Read More Show Less
DoneGood

By Cullen Schwarz

Ethical shopping is a somewhat new phenomenon. We're far more familiar with the "tried and tested" methods of doing good, like donating our money or time.

Read More Show Less
Sponsored
Pixabay

Summer is fast approaching, which means it's time to stock up on sunscreen to ward off the harmful effects of sun exposure. Not all sunscreens are created equally, however.

Read More Show Less
Mark Wallheiser / Getty Images

The climate crisis is a major concern for American voters with nearly 40 percent reporting the issue will help determine how they cast their ballots in the upcoming 2020 presidential election, according to a report compiled by the Yale Program on Climate Change Communication.

Of more than 1,000 registered voters surveyed on global warming, climate and energy policies, as well as personal and collective action, 38 percent said that a candidate's position on climate change is "very important" when it comes to determining who will win their vote. Overall, democratic candidates are under more pressure to provide green solutions as part of their campaign promises with 64 percent of Democrat voters saying they prioritize the issue compared with just 34 percent of Independents and 12 percent of Republicans.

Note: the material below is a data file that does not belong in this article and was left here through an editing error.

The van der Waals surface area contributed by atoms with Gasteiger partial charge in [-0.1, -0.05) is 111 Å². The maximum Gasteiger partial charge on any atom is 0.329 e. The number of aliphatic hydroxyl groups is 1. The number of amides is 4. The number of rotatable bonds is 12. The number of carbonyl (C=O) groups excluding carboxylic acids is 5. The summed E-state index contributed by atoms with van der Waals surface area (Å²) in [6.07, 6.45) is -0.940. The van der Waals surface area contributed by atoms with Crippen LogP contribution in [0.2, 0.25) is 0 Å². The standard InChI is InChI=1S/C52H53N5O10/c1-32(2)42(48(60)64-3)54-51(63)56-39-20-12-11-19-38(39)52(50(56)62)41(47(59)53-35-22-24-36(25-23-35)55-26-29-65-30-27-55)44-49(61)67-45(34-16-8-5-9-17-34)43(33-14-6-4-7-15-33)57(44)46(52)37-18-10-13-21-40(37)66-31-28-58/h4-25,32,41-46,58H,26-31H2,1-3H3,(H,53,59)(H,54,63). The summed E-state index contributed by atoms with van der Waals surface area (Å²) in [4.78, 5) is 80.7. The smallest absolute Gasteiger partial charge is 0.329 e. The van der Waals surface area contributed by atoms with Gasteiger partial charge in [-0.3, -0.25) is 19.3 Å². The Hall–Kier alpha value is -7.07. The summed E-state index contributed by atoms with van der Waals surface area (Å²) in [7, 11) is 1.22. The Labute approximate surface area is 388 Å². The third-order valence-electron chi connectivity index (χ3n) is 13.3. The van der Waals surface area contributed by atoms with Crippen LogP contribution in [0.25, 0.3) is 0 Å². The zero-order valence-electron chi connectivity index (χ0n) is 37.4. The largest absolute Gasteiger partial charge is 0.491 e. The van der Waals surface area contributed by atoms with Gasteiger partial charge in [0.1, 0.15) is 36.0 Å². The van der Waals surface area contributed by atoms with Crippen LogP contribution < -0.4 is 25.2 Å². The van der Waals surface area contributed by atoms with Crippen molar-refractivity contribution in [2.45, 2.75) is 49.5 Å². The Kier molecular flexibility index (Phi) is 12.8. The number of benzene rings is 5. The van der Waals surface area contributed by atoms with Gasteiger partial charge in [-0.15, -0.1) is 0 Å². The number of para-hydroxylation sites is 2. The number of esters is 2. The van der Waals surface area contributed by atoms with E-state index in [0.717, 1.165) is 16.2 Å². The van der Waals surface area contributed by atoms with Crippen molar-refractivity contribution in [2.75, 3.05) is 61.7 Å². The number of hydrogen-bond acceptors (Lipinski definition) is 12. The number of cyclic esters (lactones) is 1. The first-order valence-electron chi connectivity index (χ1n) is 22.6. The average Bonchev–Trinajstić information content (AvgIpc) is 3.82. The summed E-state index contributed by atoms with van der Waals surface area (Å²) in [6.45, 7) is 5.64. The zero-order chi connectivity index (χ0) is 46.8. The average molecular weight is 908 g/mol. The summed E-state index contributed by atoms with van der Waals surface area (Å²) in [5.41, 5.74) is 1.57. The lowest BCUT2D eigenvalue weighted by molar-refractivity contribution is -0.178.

Read More Show Less
Flooding in Winfield, Missouri this month. Jonathan Rehg / Getty Images

President Donald Trump has agreed to sign a $19.1 billion disaster relief bill that will help Americans still recovering from the flooding, hurricanes and wildfires that have devastated parts of the country in the past two years. Senate Republicans said they struck a deal with the president to approve the measure, despite the fact that it did not include the funding he wanted for the U.S.-Mexican border, CNN reported.

"The U.S. Senate has just approved a 19 Billion Dollar Disaster Relief Bill, with my total approval. Great!" the president tweeted Thursday.

Read More Show Less